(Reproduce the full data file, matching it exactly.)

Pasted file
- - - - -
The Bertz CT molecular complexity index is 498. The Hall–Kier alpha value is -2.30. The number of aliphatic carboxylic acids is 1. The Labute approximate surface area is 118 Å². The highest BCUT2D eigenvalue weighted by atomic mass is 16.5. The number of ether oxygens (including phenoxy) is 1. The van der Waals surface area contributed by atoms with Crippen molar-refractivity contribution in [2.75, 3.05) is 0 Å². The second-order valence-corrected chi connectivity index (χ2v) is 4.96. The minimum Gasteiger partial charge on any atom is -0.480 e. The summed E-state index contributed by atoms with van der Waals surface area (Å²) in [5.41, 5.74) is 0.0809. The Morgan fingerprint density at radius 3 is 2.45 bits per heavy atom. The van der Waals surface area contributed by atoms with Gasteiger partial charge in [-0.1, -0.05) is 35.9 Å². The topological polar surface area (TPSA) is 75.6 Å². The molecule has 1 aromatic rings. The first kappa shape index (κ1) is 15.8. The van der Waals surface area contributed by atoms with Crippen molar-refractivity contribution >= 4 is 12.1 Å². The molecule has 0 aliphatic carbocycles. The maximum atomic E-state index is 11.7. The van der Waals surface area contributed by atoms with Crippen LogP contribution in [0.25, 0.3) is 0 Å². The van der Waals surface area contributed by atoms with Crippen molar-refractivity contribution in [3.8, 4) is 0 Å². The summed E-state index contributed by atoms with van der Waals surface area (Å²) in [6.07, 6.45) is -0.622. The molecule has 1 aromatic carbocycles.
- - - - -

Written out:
The Bertz CT molecular complexity index is 498. The Hall–Kier alpha value is -2.30. The number of aliphatic carboxylic acids is 1. The Labute approximate surface area is 118 Å². The highest BCUT2D eigenvalue weighted by atomic mass is 16.5. The number of ether oxygens (including phenoxy) is 1. The van der Waals surface area contributed by atoms with Crippen molar-refractivity contribution in [2.75, 3.05) is 0 Å². The second-order valence-corrected chi connectivity index (χ2v) is 4.96. The minimum Gasteiger partial charge on any atom is -0.480 e. The summed E-state index contributed by atoms with van der Waals surface area (Å²) in [5.41, 5.74) is 0.0809. The Morgan fingerprint density at radius 3 is 2.45 bits per heavy atom. The van der Waals surface area contributed by atoms with Gasteiger partial charge in [-0.1, -0.05) is 35.9 Å². The topological polar surface area (TPSA) is 75.6 Å². The molecule has 1 aromatic rings. The first kappa shape index (κ1) is 15.8. The van der Waals surface area contributed by atoms with Crippen molar-refractivity contribution >= 4 is 12.1 Å². The molecule has 0 aliphatic carbocycles. The maximum atomic E-state index is 11.7. The van der Waals surface area contributed by atoms with Crippen LogP contribution in [0.25, 0.3) is 0 Å². The van der Waals surface area contributed by atoms with Crippen molar-refractivity contribution in [3.8, 4) is 0 Å². The summed E-state index contributed by atoms with van der Waals surface area (Å²) in [6.07, 6.45) is -0.622. The molecule has 1 aromatic carbocycles.